Chris Walker-Hebborn believes he is on the verge of something big ahead of the 2016 Olympics, after clinching a world title in record time.
The Bury St Edmunds swimmer again showed his undoubted potential at the FINA World Championships in Kazan, Russia as he finished fifth in Tuesday’s 100m backstroke final, clocking a time of 53.02 seconds, just outside his personal best as gold went to Australia’s Mitchell Larkin in 52.40.
However, that was to prove a mere footnote in the 25-year-old’s championship endeavours as he swam close to his lifetime best (52.88), clocking 52.94 to lead off Great Britain’s Mixed Medley alongside girlfriend Siobhan-Marie O’Connor, Adam Peaty and Fran Halsall as the quartet secured the world crown in a new world record time of 3:41.71.
“It was the perfect night all round really,” said the European and Commonwealth Games gold medallist speaking to the Free Press from Kazan.
“To be crowned a world champion and to do it in a world record time is always special.
“I think myself and Siobhan are also the first couple to win a world swimming title in the same race, so to be able to share the podium with her was amazing.
“We knew we had a huge chance of winning a medal in the relay events and we proved it. My individual performance in the 100m backstroke event was not as good but I knew coming away with a medal was going to be a really tough ask.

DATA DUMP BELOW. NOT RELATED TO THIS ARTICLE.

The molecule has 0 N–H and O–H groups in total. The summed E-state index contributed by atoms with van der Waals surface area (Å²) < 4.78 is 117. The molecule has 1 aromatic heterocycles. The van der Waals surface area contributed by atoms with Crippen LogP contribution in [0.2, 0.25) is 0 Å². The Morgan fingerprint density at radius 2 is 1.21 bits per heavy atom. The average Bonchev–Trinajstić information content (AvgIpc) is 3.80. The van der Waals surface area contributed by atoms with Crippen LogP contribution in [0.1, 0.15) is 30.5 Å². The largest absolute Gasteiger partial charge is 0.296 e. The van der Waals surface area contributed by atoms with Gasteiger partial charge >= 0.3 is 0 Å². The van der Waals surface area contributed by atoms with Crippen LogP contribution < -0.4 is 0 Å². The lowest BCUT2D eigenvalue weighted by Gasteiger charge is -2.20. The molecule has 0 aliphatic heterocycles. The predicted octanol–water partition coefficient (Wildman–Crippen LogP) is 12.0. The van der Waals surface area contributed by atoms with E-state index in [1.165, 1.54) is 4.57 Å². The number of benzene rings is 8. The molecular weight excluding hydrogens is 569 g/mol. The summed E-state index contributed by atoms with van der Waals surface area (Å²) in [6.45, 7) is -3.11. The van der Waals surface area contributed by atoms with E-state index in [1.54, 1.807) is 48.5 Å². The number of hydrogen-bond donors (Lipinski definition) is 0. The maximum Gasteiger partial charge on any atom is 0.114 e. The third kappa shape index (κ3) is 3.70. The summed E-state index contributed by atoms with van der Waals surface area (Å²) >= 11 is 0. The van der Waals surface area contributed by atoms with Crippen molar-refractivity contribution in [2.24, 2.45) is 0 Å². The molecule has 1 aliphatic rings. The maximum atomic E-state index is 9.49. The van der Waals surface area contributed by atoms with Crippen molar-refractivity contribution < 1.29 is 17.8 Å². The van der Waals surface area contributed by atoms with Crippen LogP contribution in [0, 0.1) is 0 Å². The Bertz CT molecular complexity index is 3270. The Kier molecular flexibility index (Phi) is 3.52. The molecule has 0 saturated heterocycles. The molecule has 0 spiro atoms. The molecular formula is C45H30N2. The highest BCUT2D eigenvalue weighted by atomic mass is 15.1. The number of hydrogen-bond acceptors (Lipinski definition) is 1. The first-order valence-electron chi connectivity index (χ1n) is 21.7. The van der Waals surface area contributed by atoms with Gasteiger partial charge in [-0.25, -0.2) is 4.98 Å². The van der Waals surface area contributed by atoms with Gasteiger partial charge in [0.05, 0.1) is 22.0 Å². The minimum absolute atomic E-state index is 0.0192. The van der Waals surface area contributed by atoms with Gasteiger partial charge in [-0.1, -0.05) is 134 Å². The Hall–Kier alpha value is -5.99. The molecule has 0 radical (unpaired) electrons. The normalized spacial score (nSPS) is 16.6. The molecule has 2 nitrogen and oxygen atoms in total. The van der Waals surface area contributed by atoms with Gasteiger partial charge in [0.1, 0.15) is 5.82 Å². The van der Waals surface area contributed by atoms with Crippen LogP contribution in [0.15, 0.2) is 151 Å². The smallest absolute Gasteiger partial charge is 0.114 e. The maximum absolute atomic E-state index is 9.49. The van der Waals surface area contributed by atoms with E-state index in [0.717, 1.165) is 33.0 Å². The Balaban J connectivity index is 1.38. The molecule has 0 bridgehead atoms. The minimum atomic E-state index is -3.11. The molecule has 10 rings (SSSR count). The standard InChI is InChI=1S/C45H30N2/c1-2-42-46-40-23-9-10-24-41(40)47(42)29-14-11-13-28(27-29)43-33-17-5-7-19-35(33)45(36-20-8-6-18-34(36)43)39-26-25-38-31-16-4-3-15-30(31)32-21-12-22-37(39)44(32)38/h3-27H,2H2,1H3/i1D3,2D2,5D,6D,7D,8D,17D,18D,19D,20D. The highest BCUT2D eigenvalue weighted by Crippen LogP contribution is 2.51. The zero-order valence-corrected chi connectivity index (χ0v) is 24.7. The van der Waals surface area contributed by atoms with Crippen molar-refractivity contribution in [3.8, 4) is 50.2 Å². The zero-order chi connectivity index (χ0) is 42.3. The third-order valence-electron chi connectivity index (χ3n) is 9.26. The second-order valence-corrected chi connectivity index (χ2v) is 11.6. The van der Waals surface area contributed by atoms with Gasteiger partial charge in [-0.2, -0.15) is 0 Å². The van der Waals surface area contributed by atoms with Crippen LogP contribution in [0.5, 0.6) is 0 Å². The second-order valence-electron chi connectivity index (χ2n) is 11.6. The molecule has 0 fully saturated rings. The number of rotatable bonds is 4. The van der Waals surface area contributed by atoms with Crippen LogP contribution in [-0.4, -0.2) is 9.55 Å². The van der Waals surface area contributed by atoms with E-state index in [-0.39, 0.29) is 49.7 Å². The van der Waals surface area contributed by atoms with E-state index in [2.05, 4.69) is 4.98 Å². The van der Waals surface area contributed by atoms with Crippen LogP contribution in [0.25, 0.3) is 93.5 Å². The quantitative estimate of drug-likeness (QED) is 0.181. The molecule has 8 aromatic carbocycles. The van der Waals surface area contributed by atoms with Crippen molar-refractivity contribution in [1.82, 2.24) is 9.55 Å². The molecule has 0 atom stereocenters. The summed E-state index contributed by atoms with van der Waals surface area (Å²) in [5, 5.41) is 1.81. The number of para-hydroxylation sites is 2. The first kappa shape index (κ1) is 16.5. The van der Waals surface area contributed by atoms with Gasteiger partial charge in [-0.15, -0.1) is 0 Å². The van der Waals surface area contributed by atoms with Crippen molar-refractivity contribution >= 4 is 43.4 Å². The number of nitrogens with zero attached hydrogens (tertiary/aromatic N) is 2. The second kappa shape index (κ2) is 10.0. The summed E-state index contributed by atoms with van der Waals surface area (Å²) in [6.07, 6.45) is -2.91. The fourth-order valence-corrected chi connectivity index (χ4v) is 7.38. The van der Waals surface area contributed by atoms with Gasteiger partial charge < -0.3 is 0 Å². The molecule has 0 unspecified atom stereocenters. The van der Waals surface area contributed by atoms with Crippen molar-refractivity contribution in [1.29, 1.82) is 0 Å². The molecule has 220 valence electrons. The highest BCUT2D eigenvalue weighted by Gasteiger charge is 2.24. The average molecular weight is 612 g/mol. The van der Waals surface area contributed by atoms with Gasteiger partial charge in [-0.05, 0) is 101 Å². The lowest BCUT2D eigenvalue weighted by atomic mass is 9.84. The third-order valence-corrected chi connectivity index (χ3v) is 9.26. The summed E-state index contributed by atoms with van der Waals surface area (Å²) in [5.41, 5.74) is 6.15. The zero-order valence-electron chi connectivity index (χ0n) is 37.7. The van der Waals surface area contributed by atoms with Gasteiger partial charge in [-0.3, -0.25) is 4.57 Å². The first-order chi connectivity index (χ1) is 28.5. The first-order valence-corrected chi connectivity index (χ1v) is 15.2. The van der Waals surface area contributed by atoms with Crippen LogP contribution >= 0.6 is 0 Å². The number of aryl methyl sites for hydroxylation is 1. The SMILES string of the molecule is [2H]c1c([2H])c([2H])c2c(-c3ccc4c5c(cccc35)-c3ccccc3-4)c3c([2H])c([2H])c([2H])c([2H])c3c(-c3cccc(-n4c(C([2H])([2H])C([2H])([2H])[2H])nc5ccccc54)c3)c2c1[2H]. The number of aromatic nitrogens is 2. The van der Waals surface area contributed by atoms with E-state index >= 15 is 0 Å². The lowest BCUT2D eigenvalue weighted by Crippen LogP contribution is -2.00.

“The best I had ever done before now was reaching the semi-finals and finishing ninth, so to make it through to the final was a success in itself.
“That is also the second fastest I have ever swam and to clock the time I did was really pleasing.
“It is where I wanted to be coming into the championships and so I’m really pleased with how things went.
“I think I am working towards something big ahead of next year; things are definitely on the up.”
Looking ahead to next year’s Olympic Games in Rio de Janeiro, Walker-Hebborn, who will be going in search of further medal glory in the mixed men’s event on Sunday, is happy for some of his rivals to take the spotlight in the run-up to the Games as he aims to remain under the radar in his medal pursuit.
“I’ve had a really good championships but in the individual discipline I’m happy to remain under the radar ahead of the Olympics and focus on myself,” he added.
“The guys who won the medals here will have a lot of expectation on them for Rio and I prefer to be out of that.
“I’m in a really good place personally and I’m looking forward to the next 12 months; it’s going to be exciting.”